Should Functional Ambulation be A Goal for Paraplegic Persons?
Should Functional Ambulation be A Goal
for Paraplegic Persons?
Michael J . Quigley, C.P.O.
The goal of functional ambulation
for paraplegic persons is a subject of
long debate in virtually all rehabilita
tion settings. Such factors as lesion
level, motivation, attitude of the
clinic team, age, body build and oc
cupation are important determinants
when orthoses are prescribed for
ambulatory purposes. Despite the
various orthotic designs available,
and the philosophies that accom
pany each design, the majority of
paraplegic persons will either reject
their orthoses or not have them pre
Personal experiences and pub
lished reports indicate that when a
thoracic level lesion is present, only
about two percent of patients fitted
will reach the level of household
ambulation. There are many reasons
for this, the main one being the ex
cessive energy expenditure needed
to ambulate in an orthosis. The don
ning procedure for most orthoses is
difficult and time consuming, and
once the orthoses are on the patient
they often interfere with transfer ac
tivities. In addition, crutches are
needed for stability while standing
and ambulating, which limits the use
of the hands and arms. Other prob
lems with standing and ambulation
for paraplegic patients are the lack of
bladder control while standing and
obviously abnormal walking pattern.
In this brief article, I will review
some of the more pertinent articles
on this subject, and then present my
opinion concerning the provision of
lower-limb orthoses for paraplegic
The history of the orthotic treat
ment of paraplegia does not go back
much further than World War II,
since previous to that time about 90
percent of the spinal-cord-injured
persons died from genitourinary in
fections. The development of an
tibiotics to combat these infections
reversed the fatality rate shortly after
World War II (4).
1Rehabilitation Engineering Center, Rancho
Los Amigos Hospital, Downey, California.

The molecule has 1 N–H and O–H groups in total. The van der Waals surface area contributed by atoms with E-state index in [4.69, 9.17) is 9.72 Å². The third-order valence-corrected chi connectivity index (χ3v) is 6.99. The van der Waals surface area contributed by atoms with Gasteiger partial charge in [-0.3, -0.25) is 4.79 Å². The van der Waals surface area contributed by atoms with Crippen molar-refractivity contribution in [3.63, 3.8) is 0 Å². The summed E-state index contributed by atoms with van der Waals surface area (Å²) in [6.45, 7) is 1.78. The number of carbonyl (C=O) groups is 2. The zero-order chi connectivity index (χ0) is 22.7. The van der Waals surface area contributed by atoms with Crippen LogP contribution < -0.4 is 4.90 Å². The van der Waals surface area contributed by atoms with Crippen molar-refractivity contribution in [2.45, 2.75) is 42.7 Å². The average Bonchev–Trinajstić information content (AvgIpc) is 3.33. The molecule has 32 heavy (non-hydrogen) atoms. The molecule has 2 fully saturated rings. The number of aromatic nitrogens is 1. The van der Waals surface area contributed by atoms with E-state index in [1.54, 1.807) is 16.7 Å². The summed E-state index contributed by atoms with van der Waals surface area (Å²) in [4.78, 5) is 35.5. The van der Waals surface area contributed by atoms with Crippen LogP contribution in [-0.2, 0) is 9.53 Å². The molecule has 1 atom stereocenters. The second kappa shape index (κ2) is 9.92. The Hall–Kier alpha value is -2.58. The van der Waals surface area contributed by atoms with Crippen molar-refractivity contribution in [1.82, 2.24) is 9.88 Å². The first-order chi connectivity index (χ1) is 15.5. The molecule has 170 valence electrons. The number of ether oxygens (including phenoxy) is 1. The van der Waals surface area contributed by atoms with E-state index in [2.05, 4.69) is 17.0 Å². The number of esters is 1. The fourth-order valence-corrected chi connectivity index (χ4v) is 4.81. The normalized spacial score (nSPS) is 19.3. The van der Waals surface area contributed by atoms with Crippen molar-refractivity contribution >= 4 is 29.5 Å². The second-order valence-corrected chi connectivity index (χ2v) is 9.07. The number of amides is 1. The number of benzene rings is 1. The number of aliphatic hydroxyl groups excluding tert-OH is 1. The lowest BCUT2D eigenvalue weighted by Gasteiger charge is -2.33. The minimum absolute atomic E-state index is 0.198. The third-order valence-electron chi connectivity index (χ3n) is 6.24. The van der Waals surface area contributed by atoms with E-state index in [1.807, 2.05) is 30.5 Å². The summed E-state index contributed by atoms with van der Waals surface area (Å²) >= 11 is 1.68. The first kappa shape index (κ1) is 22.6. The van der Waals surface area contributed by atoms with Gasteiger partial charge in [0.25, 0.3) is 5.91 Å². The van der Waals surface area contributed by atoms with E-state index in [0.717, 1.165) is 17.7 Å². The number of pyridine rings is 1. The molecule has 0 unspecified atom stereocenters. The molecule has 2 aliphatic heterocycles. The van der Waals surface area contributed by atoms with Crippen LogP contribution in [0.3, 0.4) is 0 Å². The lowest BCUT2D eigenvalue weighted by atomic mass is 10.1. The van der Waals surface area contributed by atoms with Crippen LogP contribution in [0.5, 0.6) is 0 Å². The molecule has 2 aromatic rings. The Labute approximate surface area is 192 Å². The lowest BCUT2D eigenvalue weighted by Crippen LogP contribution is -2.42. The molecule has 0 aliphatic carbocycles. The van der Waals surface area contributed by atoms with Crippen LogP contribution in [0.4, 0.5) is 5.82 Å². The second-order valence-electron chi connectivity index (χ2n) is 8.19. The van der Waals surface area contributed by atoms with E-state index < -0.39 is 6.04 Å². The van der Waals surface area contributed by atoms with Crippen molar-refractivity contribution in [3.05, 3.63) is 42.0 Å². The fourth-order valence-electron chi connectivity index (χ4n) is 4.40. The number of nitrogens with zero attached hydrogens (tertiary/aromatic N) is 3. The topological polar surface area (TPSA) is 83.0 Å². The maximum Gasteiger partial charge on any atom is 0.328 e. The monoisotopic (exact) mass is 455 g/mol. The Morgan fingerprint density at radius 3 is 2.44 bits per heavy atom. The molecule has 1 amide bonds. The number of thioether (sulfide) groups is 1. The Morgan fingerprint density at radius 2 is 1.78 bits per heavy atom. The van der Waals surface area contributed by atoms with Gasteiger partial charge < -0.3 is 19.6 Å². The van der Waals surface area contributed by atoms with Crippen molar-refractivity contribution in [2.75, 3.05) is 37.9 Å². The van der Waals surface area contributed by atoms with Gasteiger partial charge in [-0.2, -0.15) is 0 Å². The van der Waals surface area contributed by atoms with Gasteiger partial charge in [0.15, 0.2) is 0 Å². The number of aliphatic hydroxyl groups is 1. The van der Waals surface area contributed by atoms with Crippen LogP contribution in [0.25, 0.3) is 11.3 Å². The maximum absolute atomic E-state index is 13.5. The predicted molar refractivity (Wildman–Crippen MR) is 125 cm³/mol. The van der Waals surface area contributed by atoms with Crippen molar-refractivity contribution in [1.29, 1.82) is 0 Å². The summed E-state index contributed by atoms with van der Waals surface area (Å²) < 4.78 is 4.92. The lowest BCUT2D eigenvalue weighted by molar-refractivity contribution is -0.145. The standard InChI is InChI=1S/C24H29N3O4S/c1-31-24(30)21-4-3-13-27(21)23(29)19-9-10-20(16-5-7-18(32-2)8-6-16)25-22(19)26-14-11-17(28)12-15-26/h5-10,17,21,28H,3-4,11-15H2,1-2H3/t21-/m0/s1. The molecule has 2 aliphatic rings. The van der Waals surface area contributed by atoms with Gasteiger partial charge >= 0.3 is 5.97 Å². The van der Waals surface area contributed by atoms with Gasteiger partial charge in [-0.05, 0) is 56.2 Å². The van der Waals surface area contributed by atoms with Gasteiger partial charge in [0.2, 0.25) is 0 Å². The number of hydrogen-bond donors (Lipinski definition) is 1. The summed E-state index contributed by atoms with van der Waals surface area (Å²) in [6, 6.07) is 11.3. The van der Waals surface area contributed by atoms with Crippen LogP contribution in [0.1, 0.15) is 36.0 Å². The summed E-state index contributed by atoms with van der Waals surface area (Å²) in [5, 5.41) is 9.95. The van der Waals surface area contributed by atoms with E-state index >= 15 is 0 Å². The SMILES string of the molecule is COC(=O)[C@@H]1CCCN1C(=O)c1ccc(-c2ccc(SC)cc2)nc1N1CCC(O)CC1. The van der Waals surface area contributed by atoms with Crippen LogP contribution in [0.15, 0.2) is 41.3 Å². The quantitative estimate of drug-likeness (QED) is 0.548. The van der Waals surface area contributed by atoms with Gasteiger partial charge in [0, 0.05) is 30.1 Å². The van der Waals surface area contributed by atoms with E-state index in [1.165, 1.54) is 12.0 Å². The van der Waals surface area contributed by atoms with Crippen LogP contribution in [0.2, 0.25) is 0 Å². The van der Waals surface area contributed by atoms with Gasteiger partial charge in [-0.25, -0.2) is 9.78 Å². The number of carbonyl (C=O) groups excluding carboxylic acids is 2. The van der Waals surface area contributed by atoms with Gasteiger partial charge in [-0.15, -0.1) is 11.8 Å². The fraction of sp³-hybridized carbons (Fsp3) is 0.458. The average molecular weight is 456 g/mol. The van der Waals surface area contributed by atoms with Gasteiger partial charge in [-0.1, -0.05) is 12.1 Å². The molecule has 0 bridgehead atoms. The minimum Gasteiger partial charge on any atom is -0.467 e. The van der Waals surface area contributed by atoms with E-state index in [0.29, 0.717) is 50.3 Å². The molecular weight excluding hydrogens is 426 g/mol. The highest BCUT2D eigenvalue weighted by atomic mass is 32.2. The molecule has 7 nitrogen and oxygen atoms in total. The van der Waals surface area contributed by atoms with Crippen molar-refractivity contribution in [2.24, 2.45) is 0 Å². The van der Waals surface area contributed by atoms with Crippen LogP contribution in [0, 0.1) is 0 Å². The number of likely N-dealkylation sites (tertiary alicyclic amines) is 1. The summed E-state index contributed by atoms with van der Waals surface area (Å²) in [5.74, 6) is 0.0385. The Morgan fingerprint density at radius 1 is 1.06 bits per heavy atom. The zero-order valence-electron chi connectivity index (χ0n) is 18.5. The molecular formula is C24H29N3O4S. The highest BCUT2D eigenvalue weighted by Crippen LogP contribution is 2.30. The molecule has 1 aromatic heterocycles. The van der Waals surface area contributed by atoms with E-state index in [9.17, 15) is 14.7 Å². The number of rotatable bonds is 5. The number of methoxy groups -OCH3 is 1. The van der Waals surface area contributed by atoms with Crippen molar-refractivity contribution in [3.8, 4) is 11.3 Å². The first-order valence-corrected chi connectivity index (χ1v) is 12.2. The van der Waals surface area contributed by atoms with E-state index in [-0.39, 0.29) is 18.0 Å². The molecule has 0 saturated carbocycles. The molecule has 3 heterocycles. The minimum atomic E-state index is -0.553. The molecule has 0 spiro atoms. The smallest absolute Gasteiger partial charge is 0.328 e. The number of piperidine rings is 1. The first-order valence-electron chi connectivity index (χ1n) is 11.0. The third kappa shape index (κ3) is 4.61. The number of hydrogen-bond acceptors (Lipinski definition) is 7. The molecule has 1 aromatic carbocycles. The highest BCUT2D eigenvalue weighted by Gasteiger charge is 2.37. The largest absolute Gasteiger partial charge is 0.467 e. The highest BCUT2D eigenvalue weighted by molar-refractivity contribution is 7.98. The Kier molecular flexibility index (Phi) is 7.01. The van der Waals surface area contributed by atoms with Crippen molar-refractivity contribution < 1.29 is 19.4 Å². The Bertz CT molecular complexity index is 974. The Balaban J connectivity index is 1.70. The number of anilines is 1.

The physiological benefits of
standing persons with paraplegia
were first mentioned by Abramson
(1) in 1948, who stated that an hour
of standing each day will prevent os
teoporosis in the lower limbs and
helps to prevent urinary calculi and
genitourinary infections. In 1964,
Rusk (7), stated that "circulation and
nutrition, as well as morale, are also
aided by keeping the patient in the
upright position for several hours
Rusk also recommended that the
tenth thoracic vertebra be used as a
landmark when prescribing or
thoses; lesions at or superior to this
level are usually given double-bar
long leg-braces with a pelvic band
and Knight spinal attachment (cur
rent terminology is LSHKAFO, or
lumbo-sacral-hip-knee-ankle foot or
thosis); lesions inferior to T10 level are
prescribed the same orthoses without
the spinal attachment, and lesions in
ferior to L1 are fitted without a pelvic
Hahn (3) and Scott (9) from Craig
Rehabilitation Hospital in Denver,
Edberg (2) from Rancho Los Amigos
Hospital in Downey, and Warren et.
al., (11) from the University of
Washington, do not advocate the use
of the pelvic band on paraplegic pa
tients. Edberg feels that the pelvic
band must apply excessive pressure
against the skin to be effective, that it
causes difficulty in donning the or
thosis, limits flexibility and adds ex
cessive weight. Hahn and Scott state
that the two most important consid
erations for orthotic design for para
plegics are ease of donning and con
trol of ankle dorsiflexion, hence the
so-called Craig-Scott design KAFO
(Fig. 2) has no pelvic band, only one
thigh band, and a fixed but adjust
able ankle joint.
Hussey and Stauffer (5) studied the
ambulatory function of 164 spinalcord-injured patients at Rancho Los
Amigos Hospital and stated that "no
patient achieved any form of func
tional ambulation without pelvic
control* and there appeared to be no
effective method of bracing patients
to overcome this deficit". The nerve
supply for the pelvic control muscles
is affected by a thoracic lesion.
Rosman and Spira (7) reported
similar problems in ambulating pa
tients with thoracic lesions. In a study
of 35 patients with lesions from the T1
to T11 level who were fitted with
orthoses for ambulation, only one pa
tient was ambulating out of the hospital, and five used the orthosis for
standing only. The report concluded
"that there is an essential difference
between the 'occupation' of walking
in the 'non-pressured' rehabilitation
environment and walking when
faced with the problems of everyday
life". It further concludes that "some
disabled persons with unusual
strength, willpower, and motivation
for walking will successfully over
come the difficulty, effort, and social
strain involved in the continuous use
of braces", but that "most will even
tually relinquish these goals because
the effort proves too great".
Pneumatic orthoses (Fig. 1) were
developed and first used in the Unit
ed States, amid great fanfare, in
1973. Three major evaluations by